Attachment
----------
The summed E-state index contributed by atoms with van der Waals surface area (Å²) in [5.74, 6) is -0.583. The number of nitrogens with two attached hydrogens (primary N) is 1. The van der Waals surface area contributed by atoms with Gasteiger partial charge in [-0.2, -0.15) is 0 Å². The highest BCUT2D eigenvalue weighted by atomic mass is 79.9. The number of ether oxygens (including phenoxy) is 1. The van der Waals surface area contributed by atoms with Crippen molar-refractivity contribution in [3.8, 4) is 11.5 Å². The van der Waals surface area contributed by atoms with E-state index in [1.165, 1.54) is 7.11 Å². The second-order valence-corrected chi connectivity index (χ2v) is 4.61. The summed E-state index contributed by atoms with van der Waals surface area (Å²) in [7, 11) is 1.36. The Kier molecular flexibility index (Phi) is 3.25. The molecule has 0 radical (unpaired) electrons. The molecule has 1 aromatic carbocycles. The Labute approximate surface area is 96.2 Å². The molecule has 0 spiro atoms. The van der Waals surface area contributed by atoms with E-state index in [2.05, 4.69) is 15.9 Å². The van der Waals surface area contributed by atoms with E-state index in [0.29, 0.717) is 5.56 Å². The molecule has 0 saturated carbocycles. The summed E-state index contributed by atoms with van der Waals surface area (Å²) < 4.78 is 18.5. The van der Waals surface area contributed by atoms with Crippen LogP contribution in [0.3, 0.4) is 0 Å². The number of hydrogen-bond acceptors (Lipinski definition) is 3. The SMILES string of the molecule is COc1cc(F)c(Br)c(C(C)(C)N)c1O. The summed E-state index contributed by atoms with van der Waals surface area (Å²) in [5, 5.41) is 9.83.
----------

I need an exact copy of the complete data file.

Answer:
The summed E-state index contributed by atoms with van der Waals surface area (Å²) in [5.74, 6) is -0.583. The number of nitrogens with two attached hydrogens (primary N) is 1. The van der Waals surface area contributed by atoms with Gasteiger partial charge in [-0.2, -0.15) is 0 Å². The highest BCUT2D eigenvalue weighted by atomic mass is 79.9. The number of ether oxygens (including phenoxy) is 1. The van der Waals surface area contributed by atoms with Crippen molar-refractivity contribution in [3.8, 4) is 11.5 Å². The van der Waals surface area contributed by atoms with E-state index in [1.165, 1.54) is 7.11 Å². The second-order valence-corrected chi connectivity index (χ2v) is 4.61. The summed E-state index contributed by atoms with van der Waals surface area (Å²) in [7, 11) is 1.36. The Kier molecular flexibility index (Phi) is 3.25. The molecule has 0 radical (unpaired) electrons. The molecule has 1 aromatic carbocycles. The Labute approximate surface area is 96.2 Å². The molecule has 0 spiro atoms. The van der Waals surface area contributed by atoms with E-state index in [2.05, 4.69) is 15.9 Å². The van der Waals surface area contributed by atoms with E-state index in [0.29, 0.717) is 5.56 Å². The molecule has 0 saturated carbocycles. The summed E-state index contributed by atoms with van der Waals surface area (Å²) < 4.78 is 18.5. The van der Waals surface area contributed by atoms with Crippen LogP contribution in [0.3, 0.4) is 0 Å². The number of hydrogen-bond acceptors (Lipinski definition) is 3. The SMILES string of the molecule is COc1cc(F)c(Br)c(C(C)(C)N)c1O. The summed E-state index contributed by atoms with van der Waals surface area (Å²) in [5, 5.41) is 9.83.